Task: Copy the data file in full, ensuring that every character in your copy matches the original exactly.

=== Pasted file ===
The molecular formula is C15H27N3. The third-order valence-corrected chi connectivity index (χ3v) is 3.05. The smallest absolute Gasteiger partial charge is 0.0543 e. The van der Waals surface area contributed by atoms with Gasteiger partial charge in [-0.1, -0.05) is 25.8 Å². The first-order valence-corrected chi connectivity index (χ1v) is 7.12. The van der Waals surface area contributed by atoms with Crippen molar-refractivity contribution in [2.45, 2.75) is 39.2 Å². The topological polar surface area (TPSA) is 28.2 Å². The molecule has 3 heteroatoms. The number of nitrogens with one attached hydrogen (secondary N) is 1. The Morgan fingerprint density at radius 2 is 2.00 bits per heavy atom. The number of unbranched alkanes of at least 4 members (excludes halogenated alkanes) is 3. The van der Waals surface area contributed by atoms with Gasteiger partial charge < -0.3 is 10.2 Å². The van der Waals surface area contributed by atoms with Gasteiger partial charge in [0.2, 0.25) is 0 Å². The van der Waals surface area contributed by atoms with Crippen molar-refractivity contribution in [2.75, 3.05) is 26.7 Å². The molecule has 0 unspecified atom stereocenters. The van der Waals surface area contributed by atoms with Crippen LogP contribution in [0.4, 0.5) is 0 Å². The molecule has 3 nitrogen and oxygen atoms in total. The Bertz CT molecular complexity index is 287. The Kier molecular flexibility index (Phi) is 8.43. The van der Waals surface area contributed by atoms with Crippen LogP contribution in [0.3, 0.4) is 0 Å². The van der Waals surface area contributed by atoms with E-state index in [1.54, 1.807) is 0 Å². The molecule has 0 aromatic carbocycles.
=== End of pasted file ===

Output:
The molecular formula is C15H27N3. The third-order valence-corrected chi connectivity index (χ3v) is 3.05. The smallest absolute Gasteiger partial charge is 0.0543 e. The van der Waals surface area contributed by atoms with Gasteiger partial charge in [-0.1, -0.05) is 25.8 Å². The first-order valence-corrected chi connectivity index (χ1v) is 7.12. The van der Waals surface area contributed by atoms with Crippen molar-refractivity contribution in [2.45, 2.75) is 39.2 Å². The topological polar surface area (TPSA) is 28.2 Å². The molecule has 3 heteroatoms. The number of nitrogens with one attached hydrogen (secondary N) is 1. The Morgan fingerprint density at radius 2 is 2.00 bits per heavy atom. The number of unbranched alkanes of at least 4 members (excludes halogenated alkanes) is 3. The van der Waals surface area contributed by atoms with Gasteiger partial charge < -0.3 is 10.2 Å². The van der Waals surface area contributed by atoms with Gasteiger partial charge in [0.2, 0.25) is 0 Å². The van der Waals surface area contributed by atoms with Crippen molar-refractivity contribution in [2.75, 3.05) is 26.7 Å². The molecule has 0 unspecified atom stereocenters. The van der Waals surface area contributed by atoms with Crippen LogP contribution in [0.4, 0.5) is 0 Å². The molecule has 3 nitrogen and oxygen atoms in total. The Bertz CT molecular complexity index is 287. The Kier molecular flexibility index (Phi) is 8.43. The van der Waals surface area contributed by atoms with Crippen LogP contribution in [0.3, 0.4) is 0 Å². The van der Waals surface area contributed by atoms with E-state index in [1.54, 1.807) is 0 Å². The molecule has 0 aromatic carbocycles.